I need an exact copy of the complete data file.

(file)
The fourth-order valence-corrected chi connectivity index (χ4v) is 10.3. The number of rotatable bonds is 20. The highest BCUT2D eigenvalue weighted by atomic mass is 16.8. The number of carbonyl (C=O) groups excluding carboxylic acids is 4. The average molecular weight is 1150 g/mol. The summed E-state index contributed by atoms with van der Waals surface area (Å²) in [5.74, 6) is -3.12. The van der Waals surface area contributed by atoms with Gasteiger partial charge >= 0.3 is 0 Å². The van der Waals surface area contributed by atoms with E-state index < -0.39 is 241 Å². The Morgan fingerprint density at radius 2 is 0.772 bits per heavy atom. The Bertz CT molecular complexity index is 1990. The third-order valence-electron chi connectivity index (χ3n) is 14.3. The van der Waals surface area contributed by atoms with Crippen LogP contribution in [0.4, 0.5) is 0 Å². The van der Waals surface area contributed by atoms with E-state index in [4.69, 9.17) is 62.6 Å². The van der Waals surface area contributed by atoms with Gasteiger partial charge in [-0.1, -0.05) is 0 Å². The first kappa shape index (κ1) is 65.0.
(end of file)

The fourth-order valence-corrected chi connectivity index (χ4v) is 10.3. The number of rotatable bonds is 20. The highest BCUT2D eigenvalue weighted by atomic mass is 16.8. The number of carbonyl (C=O) groups excluding carboxylic acids is 4. The average molecular weight is 1150 g/mol. The summed E-state index contributed by atoms with van der Waals surface area (Å²) in [5.74, 6) is -3.12. The van der Waals surface area contributed by atoms with Gasteiger partial charge >= 0.3 is 0 Å². The van der Waals surface area contributed by atoms with E-state index < -0.39 is 241 Å². The Morgan fingerprint density at radius 2 is 0.772 bits per heavy atom. The Bertz CT molecular complexity index is 1990. The third-order valence-electron chi connectivity index (χ3n) is 14.3. The van der Waals surface area contributed by atoms with Crippen LogP contribution in [0.4, 0.5) is 0 Å². The van der Waals surface area contributed by atoms with E-state index in [4.69, 9.17) is 62.6 Å². The van der Waals surface area contributed by atoms with Gasteiger partial charge in [-0.1, -0.05) is 0 Å². The first kappa shape index (κ1) is 65.0.